Lower nonperforming assets
In the last two quarters, Wells Fargo & Company (WFC) has seen a decline in its loanbook while its peers have managed growth of 2%–7%. The decrease in the company’s lending has mainly been the result of strict underwriting guidelines, prepayments, and a decline in automobile and mortgage-backed loans.
However, the company has been able to strengthen its balance sheet due to stricter guidelines, which have helped it reduce its nonperforming assets and improve its capital adequacy ratio.
With its strong balance sheet, Wells Fargo is positioned well to target higher retail and commercial lending in future quarters. Although the Fed has granted it clearance to raise its shareholder payout, it has yet to make strategic moves to grow its credit.
Commercial bankers (XLF) JPMorgan Chase (JPM) and Bank of America (BAC) have managed 5%–6% lending growth. These banks are also investing heavily in technology to boost their trading and asset management segments, thereby increasing their non-interest income. Wells Fargo’s peer Citigroup (C) is lagging with 2% credit growth and a marginal trading income increase due to higher stakes in debt-related trading.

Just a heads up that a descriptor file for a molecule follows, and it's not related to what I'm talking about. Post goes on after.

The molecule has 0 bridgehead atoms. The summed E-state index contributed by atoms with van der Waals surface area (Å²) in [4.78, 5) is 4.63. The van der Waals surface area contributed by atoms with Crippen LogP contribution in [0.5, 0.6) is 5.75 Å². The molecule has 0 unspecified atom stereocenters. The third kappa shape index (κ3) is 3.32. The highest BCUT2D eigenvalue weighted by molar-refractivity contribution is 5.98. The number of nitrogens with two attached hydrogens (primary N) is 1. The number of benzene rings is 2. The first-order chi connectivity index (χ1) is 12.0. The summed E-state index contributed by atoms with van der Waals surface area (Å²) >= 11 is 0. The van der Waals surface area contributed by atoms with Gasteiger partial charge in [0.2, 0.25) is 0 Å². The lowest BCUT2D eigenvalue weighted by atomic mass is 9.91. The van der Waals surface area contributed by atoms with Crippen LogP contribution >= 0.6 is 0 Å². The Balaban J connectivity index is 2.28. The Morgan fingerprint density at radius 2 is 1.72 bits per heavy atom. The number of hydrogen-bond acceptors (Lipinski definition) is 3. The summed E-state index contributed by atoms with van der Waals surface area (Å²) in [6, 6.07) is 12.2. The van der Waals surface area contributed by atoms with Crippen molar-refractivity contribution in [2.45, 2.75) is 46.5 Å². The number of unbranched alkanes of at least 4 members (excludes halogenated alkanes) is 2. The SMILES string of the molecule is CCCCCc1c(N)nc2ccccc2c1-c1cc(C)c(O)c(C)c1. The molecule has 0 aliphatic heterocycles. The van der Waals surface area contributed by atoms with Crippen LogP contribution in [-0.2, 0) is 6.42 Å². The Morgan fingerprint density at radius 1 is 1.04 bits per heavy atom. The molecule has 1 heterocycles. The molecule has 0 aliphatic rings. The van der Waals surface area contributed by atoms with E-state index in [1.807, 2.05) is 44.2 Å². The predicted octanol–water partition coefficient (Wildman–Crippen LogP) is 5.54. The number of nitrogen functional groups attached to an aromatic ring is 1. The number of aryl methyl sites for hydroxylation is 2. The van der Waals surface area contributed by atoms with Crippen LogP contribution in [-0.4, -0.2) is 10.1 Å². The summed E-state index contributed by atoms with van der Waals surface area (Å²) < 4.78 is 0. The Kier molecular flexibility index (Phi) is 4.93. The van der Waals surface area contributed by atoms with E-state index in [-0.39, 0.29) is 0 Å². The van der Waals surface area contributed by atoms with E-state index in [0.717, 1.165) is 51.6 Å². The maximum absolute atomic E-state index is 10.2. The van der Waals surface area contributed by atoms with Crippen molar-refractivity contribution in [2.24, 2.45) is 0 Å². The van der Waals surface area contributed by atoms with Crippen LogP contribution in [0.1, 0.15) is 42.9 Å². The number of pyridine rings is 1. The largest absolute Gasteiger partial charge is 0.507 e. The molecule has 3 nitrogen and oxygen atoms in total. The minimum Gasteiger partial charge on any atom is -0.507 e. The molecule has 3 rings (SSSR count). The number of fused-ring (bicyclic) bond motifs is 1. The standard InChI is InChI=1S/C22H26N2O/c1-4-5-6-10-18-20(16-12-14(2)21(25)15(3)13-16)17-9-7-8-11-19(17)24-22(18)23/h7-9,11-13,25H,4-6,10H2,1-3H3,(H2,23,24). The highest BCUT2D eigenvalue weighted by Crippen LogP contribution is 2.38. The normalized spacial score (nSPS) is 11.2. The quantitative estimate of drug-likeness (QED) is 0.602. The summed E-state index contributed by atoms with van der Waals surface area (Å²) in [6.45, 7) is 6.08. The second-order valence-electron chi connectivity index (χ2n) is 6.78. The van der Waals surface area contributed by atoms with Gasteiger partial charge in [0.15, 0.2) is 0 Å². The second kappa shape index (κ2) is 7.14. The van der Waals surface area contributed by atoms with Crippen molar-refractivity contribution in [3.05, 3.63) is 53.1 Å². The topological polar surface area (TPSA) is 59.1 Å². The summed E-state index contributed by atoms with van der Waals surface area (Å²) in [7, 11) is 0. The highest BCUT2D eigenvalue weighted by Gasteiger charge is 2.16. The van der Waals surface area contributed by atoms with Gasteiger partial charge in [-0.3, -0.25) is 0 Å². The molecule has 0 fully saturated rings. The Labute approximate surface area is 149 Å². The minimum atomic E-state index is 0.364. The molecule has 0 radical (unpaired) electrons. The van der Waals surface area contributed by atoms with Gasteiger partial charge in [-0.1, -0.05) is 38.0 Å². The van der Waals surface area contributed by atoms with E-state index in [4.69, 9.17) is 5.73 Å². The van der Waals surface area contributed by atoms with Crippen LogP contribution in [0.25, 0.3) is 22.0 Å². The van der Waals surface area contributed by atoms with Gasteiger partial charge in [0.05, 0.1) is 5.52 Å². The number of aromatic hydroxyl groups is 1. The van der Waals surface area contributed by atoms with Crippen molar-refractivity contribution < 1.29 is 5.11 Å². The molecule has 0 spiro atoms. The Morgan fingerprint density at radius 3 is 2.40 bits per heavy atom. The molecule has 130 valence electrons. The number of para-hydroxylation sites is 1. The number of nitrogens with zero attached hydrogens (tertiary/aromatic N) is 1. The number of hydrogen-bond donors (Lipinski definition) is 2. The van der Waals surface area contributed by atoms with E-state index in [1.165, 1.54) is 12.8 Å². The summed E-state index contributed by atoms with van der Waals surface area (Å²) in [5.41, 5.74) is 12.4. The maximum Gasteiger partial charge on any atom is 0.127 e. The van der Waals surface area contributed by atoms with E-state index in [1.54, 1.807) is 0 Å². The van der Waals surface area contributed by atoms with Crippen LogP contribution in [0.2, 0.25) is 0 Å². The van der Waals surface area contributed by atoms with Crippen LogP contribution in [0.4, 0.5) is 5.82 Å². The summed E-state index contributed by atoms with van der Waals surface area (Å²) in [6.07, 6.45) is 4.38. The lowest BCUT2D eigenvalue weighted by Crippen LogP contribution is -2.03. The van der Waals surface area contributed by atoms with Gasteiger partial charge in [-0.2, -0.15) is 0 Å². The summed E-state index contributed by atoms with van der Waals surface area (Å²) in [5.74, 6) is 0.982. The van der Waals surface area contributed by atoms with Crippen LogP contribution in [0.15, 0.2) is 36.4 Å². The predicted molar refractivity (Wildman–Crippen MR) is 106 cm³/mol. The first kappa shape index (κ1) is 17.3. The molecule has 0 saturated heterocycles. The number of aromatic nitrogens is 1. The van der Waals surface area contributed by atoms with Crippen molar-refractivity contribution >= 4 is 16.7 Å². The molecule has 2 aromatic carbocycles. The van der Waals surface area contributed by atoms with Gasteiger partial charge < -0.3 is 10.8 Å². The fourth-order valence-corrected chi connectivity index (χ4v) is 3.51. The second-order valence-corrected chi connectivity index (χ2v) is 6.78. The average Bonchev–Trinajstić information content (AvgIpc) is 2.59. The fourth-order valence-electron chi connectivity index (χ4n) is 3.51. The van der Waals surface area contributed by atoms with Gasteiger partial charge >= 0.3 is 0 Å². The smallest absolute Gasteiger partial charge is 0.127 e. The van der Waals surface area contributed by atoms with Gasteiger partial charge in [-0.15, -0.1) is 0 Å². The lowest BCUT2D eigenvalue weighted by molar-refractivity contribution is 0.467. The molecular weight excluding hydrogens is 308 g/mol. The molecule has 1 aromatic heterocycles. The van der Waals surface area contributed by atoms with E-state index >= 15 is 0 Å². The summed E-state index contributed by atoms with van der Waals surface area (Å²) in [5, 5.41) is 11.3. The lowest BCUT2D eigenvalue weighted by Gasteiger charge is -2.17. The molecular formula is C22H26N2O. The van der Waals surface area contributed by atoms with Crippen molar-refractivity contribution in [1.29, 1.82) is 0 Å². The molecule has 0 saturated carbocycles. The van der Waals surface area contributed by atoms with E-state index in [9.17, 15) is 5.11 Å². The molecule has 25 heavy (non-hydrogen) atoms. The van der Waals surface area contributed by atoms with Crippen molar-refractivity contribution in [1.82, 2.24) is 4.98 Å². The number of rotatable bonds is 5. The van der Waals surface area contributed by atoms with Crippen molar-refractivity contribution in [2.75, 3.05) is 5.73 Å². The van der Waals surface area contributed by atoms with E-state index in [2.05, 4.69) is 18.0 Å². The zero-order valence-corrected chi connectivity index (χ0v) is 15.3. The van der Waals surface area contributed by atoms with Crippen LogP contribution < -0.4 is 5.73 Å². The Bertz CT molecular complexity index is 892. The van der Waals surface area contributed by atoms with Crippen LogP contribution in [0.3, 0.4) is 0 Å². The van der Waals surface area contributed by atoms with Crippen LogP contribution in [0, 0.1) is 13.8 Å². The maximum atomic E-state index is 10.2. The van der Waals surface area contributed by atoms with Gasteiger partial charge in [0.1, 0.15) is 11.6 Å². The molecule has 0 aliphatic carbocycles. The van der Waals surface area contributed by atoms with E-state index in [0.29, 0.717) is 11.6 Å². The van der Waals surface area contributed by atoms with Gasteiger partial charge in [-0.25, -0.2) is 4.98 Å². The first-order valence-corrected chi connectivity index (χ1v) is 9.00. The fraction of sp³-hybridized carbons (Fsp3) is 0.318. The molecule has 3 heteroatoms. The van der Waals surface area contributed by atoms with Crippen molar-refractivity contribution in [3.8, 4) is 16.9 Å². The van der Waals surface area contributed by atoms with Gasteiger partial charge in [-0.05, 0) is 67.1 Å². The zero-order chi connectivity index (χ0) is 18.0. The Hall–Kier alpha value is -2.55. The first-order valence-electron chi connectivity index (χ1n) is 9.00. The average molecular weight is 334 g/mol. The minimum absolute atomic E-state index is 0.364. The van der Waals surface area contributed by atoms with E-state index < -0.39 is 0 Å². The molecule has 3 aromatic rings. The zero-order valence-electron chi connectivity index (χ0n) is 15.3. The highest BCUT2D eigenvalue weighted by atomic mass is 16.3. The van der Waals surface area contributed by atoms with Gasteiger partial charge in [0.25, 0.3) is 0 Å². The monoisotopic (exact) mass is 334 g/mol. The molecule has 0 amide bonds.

Investment bankers Goldman Sachs (GS) and Morgan Stanley (MS) are generating better returns on capital. The banks have cleared the Fed’s Dodd-Frank stress tests under the condition that they don’t increase their dividends or repurchases.
In the second quarter, Wells Fargo’s average loans fell 1%, whereas its deposits fell 2%. Its non-accrual loans fell year-over-year to $7.5 billion from $9.1 billion, forming less than 0.80% of its total lending book.
Moreover, the bank’s Consumer Loans segment remained weak, falling to $441 billion from $451 billion in the previous year’s quarter. The decline was mainly due to weaker junior loan mortgage and automobile loans, which were partially offset by family-first mortgage loans and credit card lending.